Finally, the unions should ask themselves why they’re supporting Democrats that only pay “working families” lip service. It’s time these unions figured it out that today’s Democratic Party is pro-government unions, not private sector unions.

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After reading this article, I’m wondering if I’m living the United States or in the former Soviet Union. Seriously, does anyone think that governments should be able to use eminent domain to take private property from a family to build biking hiking trails? That’s what Dakota County is attempting to do:

The county is seeking a “quick-take” condemnation, effectively a compelled sale, of four parcels of land in the park reserve, offering a total of about $2 million.

County commissioners voted in November to take the land, saying the properties are a key part of a planned trail and other features.

What’s more important: private property rights or giving government to take any piece of land to do with it whatever it wants to do? This is stealing. What’s especially appalling is the taking of the land to build biking and hiking trails. What’s worse is that Dakota County is attempting to steal this private property for a questionable project while offering the property owners settlements at far less than fair market value:

Aho said the county hasn’t shown enough progress on other planned improvements besides the trail to demonstrate a need for condemnation.

She also said the county’s offer for the land, $370,000, “drastically undervalued” assets like a marina and 1,000-plus feet of lakeshore.

After WWII, eminent domain was used to buy the land needed to build the interstate highway or other high priority pieces of infrastructure that led to great increases of wealth and prosperity to the masses. Since Kelo v. New London, eminent domain has been used to take property from private property owners and give it to government so it can create parks or bike trails.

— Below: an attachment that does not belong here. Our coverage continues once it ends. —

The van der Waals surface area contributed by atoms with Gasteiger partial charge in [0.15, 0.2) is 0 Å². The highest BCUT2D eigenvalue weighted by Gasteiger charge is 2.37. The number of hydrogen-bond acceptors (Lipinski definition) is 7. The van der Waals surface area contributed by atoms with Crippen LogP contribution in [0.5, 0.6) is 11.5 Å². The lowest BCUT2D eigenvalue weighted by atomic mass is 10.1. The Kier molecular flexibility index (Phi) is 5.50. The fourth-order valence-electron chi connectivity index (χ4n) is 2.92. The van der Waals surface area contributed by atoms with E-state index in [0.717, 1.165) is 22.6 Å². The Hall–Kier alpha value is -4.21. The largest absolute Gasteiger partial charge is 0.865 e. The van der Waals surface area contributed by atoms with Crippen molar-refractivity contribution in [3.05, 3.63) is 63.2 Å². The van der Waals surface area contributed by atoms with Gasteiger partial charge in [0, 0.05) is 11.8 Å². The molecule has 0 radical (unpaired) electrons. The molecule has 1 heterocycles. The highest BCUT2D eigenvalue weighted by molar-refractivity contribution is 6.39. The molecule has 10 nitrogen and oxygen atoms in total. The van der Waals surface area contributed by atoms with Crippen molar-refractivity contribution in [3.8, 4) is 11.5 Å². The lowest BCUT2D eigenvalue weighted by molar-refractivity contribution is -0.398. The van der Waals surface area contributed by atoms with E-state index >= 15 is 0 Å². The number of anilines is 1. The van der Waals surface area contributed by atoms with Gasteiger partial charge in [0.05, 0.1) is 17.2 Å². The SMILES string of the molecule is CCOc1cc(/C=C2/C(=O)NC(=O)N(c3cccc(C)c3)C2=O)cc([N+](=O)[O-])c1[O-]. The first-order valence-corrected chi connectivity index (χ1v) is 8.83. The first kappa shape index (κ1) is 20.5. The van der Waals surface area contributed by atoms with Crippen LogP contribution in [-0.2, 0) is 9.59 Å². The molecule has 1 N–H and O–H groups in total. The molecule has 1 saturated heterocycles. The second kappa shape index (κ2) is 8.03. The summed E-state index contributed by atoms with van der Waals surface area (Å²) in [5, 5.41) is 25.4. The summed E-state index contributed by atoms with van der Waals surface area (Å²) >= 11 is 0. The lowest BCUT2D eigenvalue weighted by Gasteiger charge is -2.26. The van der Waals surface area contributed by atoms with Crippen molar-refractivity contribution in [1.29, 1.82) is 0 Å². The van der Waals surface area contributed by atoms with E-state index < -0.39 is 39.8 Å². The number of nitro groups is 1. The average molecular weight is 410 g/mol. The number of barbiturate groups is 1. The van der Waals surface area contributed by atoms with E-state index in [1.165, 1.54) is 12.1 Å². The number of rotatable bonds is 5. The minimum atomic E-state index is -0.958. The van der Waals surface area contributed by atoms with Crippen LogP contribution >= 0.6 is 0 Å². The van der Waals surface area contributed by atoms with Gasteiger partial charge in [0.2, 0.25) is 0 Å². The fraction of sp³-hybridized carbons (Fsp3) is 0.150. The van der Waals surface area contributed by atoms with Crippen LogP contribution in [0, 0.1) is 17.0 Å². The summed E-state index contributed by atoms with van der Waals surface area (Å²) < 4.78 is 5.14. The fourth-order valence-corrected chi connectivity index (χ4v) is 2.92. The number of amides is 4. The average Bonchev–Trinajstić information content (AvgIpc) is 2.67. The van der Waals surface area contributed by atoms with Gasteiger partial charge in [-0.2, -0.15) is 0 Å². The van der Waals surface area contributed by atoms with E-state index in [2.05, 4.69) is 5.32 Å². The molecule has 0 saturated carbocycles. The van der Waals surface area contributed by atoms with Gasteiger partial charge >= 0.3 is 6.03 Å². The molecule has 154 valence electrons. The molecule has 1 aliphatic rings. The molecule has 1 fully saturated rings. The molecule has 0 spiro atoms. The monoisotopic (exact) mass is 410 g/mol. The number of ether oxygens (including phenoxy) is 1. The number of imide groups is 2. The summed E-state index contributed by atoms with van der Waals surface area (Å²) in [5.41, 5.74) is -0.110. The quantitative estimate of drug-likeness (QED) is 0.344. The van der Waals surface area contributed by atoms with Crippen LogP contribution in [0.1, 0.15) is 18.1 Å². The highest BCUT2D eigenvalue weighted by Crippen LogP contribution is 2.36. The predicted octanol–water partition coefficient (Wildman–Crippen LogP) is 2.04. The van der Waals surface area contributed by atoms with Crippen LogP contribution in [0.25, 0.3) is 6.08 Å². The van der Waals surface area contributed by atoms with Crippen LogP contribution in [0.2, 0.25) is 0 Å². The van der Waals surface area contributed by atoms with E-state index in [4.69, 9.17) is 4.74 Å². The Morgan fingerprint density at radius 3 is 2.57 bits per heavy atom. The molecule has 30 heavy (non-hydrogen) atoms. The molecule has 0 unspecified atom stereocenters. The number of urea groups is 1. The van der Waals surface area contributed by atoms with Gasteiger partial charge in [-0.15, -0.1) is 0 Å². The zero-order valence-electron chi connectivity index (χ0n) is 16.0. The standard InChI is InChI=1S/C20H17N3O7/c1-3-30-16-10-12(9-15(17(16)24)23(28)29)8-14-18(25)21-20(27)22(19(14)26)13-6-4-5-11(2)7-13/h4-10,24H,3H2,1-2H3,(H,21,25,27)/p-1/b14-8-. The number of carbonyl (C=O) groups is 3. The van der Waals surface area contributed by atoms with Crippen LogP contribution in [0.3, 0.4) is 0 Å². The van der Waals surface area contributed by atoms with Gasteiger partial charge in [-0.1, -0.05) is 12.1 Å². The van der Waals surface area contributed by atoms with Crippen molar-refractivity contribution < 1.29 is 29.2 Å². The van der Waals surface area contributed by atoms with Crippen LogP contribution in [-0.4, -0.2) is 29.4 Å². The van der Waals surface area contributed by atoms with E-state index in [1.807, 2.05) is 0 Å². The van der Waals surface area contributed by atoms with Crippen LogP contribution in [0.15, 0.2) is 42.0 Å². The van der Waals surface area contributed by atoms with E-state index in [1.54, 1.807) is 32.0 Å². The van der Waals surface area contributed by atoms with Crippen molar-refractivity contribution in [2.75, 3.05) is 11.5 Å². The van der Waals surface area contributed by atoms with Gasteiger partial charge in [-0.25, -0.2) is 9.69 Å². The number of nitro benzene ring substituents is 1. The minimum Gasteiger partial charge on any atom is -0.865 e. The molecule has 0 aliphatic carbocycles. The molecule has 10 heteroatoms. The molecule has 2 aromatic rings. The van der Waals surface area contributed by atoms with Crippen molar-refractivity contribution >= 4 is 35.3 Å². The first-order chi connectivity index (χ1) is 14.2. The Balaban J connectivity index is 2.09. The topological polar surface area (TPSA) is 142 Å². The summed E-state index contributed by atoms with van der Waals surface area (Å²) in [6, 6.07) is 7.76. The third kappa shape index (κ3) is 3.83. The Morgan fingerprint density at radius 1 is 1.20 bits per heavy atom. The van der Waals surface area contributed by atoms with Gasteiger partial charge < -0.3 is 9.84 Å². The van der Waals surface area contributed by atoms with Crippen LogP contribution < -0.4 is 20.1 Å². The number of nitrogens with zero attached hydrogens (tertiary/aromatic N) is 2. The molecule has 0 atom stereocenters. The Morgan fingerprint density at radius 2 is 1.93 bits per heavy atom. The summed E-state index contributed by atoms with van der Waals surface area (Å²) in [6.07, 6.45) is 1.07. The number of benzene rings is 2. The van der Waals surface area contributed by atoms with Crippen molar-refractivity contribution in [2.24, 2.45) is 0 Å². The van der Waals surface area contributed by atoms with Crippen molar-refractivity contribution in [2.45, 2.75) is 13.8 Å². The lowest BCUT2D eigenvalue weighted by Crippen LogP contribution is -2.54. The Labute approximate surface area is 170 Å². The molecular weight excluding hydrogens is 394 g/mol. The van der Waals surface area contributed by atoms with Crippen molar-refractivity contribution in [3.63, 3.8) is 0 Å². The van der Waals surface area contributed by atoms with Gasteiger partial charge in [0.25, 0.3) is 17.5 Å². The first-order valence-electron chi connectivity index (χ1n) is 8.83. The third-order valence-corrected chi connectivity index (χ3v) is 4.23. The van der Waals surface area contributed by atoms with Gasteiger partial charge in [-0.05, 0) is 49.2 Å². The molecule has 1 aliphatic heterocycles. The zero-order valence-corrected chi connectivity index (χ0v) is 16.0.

What’s upsetting to me is that Dakota County thinks that the perceived wishes of the many are more important than the rights of the individual. They aren’t. First, the community’s wish list shouldn’t rate as a higher priority than a private property landowner’s rights. The thought that the landowner’s rights are getting set aside is disturbing enough. The thought that they’re getting set aside for something as frivolous as a community park is especially upsetting.

Next, it’s worth noting that special interest organizations are likely behind this taking. County commissioners don’t just wake up one morning and say to themselves ‘Hey, let’s create a new park.’ It isn’t a stretch to think that they’re approached by special interest organizations who have an agenda but who don’t live near the proposed takings.

Finally, check out the government’s arrogance:

“There’s a great need for this,” commissioner Kathleen Gaylord said at the meeting. “We do need to move forward. The board has come to the conclusion that it is time to move forward. This is a needed piece of property in order to complete our trail in the Spring Lake Park area and to provide the access to the park that our master plan has envisioned for decades. We’re just coming to the head now. It’s time to move forward.”

The board’s conclusion. The commissioners’ needs. The project’s vision. What’s appalling is that Kathy Gaylord and 5 other commissioners put the government’s wish list ahead of the private property owner’s rights. Apparently, Kathy Gaylord and the other slugs who voted to take this land don’t care about these families’ rights.

Anytime that government puts a higher priority on their projects than they put on individuals’ rights, our nation moves closer to authoritarian rule. That isn’t who we are as a nation.

We The People should reject this type of tyrannical government ASAP.